The Cíes Islands are an archipelago off the coast of Pontevedra in Galicia, in the mouth of the Ria de Vigo. They were declared a Nature Reserve in 1980 and are included in the Atlantic Islands of Galicia National Park created in 2002. The Cíes comprise three islands, Monteagudo (North Island), do Faro (Lighthouse Island) and San Martiño (Saint Martin).
The North Canal separates Monteagudo from the Morrazo peninsula, while the Freu da Porta Strait separates San Martiño from the coast of Cape Santoulo. Rodas Beach links Do Faro island to the North Island. During high tide the sea flows between the islands on the western side and, blocked by the beach, fills the lagoon between the sand and the rocks. At one hundred and ninety-seven metres, Alto das Cíes on Monteagudo is the highest point.
Near vertical cliffs of over one hundred metres rise on the western side, and many caves have been formed by erosion from the sea and the wind. The eastern side is less steep, covered by woods and bushes and protected from the Atlantic winds, which allows beaches and dunes to form.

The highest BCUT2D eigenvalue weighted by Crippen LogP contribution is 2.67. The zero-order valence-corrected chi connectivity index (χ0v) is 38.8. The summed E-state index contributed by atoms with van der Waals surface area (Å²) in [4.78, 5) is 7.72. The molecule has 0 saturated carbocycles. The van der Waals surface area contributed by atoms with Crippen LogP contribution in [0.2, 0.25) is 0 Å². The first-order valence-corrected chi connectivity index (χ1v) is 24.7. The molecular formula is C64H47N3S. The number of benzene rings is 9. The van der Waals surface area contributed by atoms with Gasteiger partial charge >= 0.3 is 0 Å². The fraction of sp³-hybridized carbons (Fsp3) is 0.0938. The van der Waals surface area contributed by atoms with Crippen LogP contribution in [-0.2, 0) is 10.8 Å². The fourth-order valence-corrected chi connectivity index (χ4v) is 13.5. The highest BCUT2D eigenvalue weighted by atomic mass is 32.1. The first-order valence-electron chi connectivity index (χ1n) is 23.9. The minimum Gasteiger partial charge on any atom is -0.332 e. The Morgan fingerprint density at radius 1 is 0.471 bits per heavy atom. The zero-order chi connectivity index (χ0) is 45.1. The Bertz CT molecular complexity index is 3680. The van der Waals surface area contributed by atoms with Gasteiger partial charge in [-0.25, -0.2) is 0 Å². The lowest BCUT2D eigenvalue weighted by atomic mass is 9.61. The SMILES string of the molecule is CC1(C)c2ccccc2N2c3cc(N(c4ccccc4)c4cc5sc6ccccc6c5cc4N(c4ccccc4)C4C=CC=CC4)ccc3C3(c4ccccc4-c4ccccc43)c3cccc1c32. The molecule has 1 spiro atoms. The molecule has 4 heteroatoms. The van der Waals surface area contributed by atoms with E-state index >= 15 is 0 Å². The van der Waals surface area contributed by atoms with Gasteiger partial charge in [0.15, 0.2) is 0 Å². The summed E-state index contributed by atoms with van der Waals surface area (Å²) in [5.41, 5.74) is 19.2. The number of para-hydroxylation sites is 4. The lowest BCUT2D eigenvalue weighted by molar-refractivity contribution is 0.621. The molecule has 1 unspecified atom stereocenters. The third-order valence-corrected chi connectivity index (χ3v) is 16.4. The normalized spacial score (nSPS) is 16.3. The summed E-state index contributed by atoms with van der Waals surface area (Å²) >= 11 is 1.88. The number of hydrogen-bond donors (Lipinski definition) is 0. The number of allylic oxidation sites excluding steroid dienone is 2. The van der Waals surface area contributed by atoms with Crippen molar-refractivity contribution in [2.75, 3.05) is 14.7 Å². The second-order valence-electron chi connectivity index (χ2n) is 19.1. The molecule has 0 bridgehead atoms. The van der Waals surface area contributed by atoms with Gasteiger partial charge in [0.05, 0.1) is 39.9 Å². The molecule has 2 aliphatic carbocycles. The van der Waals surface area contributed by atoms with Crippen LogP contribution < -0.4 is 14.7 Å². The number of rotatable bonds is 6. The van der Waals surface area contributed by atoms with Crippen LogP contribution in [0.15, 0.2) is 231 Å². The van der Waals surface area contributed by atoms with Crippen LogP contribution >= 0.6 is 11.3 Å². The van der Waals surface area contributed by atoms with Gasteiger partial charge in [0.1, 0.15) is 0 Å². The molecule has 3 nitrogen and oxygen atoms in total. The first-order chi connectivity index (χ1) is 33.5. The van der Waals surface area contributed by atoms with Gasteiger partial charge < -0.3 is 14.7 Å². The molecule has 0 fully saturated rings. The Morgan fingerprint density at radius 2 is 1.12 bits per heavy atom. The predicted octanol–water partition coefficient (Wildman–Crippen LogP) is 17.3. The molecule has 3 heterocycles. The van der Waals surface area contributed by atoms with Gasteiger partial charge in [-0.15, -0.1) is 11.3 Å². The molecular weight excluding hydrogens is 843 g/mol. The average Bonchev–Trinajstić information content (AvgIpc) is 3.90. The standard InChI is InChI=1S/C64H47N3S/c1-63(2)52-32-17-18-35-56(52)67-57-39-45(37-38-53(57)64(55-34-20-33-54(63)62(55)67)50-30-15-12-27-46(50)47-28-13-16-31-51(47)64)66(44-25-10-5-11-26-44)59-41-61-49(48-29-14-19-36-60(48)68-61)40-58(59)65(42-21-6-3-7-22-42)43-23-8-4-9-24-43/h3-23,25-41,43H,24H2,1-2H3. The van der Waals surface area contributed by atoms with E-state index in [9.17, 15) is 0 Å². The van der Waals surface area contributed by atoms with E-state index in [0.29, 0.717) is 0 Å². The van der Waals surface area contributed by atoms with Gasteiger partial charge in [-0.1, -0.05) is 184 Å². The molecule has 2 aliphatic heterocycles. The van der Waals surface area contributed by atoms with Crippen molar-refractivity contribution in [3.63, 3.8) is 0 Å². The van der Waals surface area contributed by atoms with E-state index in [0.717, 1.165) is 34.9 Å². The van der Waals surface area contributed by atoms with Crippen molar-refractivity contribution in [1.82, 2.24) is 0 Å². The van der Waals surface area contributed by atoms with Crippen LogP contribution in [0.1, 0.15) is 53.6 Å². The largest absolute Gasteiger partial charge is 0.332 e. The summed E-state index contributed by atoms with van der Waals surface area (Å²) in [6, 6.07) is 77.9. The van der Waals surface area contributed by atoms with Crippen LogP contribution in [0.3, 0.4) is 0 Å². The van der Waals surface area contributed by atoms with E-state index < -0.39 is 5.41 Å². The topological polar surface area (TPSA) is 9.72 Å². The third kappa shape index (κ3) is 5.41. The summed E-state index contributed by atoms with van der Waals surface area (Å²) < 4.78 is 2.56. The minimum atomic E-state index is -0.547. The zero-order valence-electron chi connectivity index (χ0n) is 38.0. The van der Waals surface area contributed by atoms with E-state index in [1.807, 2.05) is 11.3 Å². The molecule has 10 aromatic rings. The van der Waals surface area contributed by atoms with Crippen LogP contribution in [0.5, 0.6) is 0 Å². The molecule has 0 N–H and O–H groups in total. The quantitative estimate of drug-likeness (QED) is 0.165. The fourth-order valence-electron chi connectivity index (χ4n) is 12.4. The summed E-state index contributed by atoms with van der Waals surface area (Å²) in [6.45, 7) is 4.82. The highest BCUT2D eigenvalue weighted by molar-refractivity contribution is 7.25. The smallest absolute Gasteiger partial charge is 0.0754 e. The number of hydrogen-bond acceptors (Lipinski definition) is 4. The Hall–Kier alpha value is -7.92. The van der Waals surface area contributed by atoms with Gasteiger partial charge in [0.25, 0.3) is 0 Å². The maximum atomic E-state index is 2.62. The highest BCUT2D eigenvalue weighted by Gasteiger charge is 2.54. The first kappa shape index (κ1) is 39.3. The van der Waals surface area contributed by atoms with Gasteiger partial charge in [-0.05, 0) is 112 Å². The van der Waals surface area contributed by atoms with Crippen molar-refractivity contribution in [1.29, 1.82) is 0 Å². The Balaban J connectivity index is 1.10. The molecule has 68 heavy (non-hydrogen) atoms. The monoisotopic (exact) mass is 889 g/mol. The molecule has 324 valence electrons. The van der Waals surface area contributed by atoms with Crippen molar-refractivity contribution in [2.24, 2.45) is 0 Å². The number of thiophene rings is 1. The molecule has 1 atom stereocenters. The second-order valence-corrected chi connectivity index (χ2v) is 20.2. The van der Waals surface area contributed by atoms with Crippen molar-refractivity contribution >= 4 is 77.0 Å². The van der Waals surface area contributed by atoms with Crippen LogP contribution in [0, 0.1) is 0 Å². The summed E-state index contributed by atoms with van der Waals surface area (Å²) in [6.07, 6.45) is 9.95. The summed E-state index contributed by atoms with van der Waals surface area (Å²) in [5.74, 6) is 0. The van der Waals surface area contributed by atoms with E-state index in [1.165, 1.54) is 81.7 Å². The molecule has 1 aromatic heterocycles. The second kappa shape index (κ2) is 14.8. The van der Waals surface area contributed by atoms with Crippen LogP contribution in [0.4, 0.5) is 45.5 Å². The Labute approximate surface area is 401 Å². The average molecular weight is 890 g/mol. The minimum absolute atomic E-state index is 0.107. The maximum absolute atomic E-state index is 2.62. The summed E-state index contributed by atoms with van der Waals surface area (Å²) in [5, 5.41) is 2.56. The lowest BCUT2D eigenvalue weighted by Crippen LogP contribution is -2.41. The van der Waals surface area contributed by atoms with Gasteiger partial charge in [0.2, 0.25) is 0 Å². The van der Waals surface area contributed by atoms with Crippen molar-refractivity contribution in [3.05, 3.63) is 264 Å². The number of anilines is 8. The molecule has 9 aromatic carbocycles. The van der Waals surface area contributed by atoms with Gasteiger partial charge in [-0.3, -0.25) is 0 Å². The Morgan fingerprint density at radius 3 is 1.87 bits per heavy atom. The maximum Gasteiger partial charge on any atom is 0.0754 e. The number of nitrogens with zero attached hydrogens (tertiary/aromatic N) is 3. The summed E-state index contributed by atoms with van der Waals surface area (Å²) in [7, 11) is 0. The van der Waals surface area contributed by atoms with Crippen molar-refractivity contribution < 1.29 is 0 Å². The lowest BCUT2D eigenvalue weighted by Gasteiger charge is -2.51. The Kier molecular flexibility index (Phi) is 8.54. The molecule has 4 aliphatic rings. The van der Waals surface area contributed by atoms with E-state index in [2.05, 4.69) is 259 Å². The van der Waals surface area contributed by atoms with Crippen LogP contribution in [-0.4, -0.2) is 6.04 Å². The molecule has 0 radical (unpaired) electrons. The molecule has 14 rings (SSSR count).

The freighter had made good progress and was in place outside Spanish territorial waters as darkness fell. Four men from the crew lowered the inflatable boat into the water and stowed two waterproof canvas bags. The two men on board thanked God for their opportunity. They opened the throttles gently and slid out into the open sea, heading for a particular cave.
Within twenty minutes they’d arrived and placed the six-foot long bags onto a ledge just above sea level. Here they would remain until collected by people who would put the contents to good use. Satisfied their work was done, the men returned to the freighter. Twenty minutes later the inflatable was at the bottom of the ocean and the freighter was heading back to the Mediterranean. This time it would take a different route and risk being stopped by the navy, as there was nothing left to hide. The freighter had delivered its cargo.